Ignoring Brexit Is Paying Off for This $5.6 Billion Quant Fund

(Bloomberg) -- There’s a Swedish hedge fund that’s decided to ignore Brexit and bet on the pound in a move it hopes will help it keep outperforming its peers.

Informed Portfolio Management, which is based in Stockholm, has delivered better returns on its currency bets than the benchmark index against which it measures its performance. The risk that Britain might crash out of the European Union isn’t enough to stop IPM from believing in the pound.

IPM, which defines itself as a systematic macro fund, says the pound remains undervalued even after its rally against the dollar this year. It thinks the smart money will ignore the hysteria around Brexit and position itself for continued pound gains.

“We are no experts on discretionary trading but I believe the probability of a catastrophic scenario is quite low, though that possibility is weighing on the pound,” said Bjorn Osterberg, the chief investment officer and head of research at IPM.

The firm delivered 4 percent on its currency strategy so far this year, in U.S. dollar terms. By comparison, the BarclayHedge Currency Traders Index has fallen 0.2 percent.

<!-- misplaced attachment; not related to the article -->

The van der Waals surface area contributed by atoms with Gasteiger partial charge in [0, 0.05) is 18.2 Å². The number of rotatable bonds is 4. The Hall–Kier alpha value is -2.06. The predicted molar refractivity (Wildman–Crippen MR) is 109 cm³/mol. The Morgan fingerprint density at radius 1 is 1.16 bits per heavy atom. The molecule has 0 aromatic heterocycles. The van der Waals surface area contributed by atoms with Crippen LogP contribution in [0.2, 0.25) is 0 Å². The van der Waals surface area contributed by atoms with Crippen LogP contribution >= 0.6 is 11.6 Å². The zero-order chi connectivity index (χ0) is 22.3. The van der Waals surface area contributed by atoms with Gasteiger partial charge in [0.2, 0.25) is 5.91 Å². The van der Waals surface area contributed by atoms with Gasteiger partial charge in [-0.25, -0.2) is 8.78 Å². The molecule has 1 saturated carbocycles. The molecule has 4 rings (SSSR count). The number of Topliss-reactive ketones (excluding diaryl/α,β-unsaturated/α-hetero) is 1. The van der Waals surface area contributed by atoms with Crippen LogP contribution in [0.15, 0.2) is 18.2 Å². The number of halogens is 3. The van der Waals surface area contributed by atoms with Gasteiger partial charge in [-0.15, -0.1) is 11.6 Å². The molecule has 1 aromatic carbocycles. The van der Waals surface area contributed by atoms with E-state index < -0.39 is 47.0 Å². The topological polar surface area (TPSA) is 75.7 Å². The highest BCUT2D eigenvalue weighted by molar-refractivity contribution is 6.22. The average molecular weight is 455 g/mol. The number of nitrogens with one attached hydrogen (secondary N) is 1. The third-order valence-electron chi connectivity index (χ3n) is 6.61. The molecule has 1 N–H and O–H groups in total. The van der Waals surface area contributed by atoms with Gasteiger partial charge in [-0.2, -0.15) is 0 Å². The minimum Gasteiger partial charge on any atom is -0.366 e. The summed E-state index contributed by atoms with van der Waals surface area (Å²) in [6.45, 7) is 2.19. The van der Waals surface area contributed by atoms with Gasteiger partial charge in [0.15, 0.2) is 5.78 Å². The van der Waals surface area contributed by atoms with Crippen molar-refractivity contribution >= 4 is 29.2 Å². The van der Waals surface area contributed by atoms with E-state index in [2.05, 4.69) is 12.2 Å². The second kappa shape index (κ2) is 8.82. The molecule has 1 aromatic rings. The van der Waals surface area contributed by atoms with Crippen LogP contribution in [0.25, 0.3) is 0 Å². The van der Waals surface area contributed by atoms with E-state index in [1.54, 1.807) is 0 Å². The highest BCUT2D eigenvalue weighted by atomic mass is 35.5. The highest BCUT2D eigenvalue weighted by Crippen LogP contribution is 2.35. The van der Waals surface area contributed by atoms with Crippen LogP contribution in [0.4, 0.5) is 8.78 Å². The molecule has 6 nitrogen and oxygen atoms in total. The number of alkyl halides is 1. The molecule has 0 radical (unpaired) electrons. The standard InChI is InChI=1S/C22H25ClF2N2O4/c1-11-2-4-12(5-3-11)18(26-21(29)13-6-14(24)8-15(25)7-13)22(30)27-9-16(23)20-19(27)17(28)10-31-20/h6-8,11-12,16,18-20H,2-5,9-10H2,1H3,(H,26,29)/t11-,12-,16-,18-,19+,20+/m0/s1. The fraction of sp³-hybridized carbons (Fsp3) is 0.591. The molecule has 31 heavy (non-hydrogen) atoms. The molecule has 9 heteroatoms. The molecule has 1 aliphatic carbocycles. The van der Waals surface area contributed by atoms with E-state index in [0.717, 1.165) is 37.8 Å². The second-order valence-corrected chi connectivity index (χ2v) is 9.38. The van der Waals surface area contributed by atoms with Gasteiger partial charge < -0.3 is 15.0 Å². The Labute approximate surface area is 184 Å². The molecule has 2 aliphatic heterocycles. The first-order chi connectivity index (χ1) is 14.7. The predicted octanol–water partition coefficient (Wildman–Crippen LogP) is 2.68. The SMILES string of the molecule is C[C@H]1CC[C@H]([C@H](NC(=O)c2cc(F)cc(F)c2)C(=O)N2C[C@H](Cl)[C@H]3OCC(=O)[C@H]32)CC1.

Ignoring Brexit Is Paying Off for This $5.6 Billion Quant Fund

IPM has recently changed its view on the dollar. It went short the greenback this year, after winding down its long position in 2018. The dollar just looks too expensive, given the economic backdrop, according to IPM.

“Earlier, the U.S. had come further in the business cycle compared to most other economies, as measured by the output gap for instance,” said Osterberg. “Now the rest of the world has caught up and the U.S. is close to maximum capacity.”

IPM is short Sweden’s currency. “We agree that the krona is undervalued but the macro backdrop is more than enough to tilt the balance to the krona’s disadvantage,” he said. But the fund likes the Japanese yen, with low inflation adding to the appeal of the currency.

“We try to forecast investment flows and they are set to be positive for Japan and the yen and trade flows look decent too” said Osterberg.

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